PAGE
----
How can one distinguish when a word like 'كَريم' is used as "generous duo" or " duo is generous"?
In Arabic if you want to say generous Duo you would say دوو الكَريم with definte article because name in Arabic are always definite and adjectives in Arabic follow the nouns definite nous take definite adjectives abd vice versa
Interesting because in the "tips and notes" section it states that Words like am is and are simply aren't expressed in Arabic . Are there exceptions to this rule ? This fun, right?
Yes, there is no a "to be" verb. This example isn't an exception, when you make an adjective definite (adding al in front) you are making it part of the noun "Dou Happy" (in english it might be better to say Dou (the) Happy) vs without the al you would be saying "Dou is happy"
Both are the same in Arabic..
When the two words are found alone, a copula (is) is implied : Duo (is) Kareem
When saying, for example, "Innahu Duo Kareem إنَّه دوو كريم ", you certainly only mean : "He is a generous Duo " because you've already put the verb-like word (inna إنّ).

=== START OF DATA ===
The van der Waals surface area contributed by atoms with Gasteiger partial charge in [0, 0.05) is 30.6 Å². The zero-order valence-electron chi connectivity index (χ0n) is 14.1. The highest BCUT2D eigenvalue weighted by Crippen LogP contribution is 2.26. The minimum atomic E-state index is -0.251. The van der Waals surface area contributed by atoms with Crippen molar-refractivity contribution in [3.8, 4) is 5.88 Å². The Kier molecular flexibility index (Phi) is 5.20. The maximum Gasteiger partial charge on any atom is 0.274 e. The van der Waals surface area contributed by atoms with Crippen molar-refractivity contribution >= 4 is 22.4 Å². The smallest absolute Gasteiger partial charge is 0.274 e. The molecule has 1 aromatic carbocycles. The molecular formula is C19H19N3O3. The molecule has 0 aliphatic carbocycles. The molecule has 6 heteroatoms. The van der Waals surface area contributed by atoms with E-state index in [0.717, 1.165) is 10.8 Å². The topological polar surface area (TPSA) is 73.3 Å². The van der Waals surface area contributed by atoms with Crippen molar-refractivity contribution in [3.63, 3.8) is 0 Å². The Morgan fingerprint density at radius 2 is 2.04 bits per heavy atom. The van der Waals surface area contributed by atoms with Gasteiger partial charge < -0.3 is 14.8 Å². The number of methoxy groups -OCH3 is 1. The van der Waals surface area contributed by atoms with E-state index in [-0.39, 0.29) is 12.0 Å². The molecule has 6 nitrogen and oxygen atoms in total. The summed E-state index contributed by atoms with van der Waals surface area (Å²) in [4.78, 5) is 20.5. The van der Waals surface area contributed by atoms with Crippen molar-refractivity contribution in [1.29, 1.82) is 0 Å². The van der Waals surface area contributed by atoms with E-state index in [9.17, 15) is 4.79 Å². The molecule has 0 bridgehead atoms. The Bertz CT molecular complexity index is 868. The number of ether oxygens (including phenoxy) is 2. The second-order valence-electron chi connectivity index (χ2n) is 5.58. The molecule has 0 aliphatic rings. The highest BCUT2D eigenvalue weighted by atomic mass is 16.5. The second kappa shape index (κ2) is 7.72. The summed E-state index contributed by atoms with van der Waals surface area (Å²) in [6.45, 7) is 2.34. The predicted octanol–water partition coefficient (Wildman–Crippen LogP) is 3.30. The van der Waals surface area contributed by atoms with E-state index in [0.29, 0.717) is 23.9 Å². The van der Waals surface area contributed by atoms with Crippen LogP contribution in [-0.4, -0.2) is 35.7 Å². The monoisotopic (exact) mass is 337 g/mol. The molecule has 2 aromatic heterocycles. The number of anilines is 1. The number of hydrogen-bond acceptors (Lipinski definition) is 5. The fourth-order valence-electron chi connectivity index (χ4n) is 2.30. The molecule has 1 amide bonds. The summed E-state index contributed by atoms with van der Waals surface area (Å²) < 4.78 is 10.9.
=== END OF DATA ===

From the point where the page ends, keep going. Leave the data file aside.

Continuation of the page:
Naturally, we always consider this 2-word structure as " Duo is Kareem ". This is the natural way Arabs speak.
As i'm still in the wordbankstage, i could & did select: "Duo is chicken."
I really don't care that Duo thinks otherwise, i remain that that is true. :-P
دوو دجاجة (Duwoo dajaajah / Duwoo dajaajatun) would be how to say that. ^,^
We already learnt the word دجاج, but that is the collective noun, also used to refer to chicken as food, but when talking about the animal, we use the singular, which, in this case, is دجاجة.
It would work that way in Farsi or something, but in Arabic, the sound /v/ doesn't exist, and in Standard Arabic waaw represents one of two sounds: /w/, a consonant, or /uː/, a long vowel. If you see two in a row, that means one is one and the other is the other. In this case, the first is the consonant, and the second is the vowel, so you pronounce it "duwuu."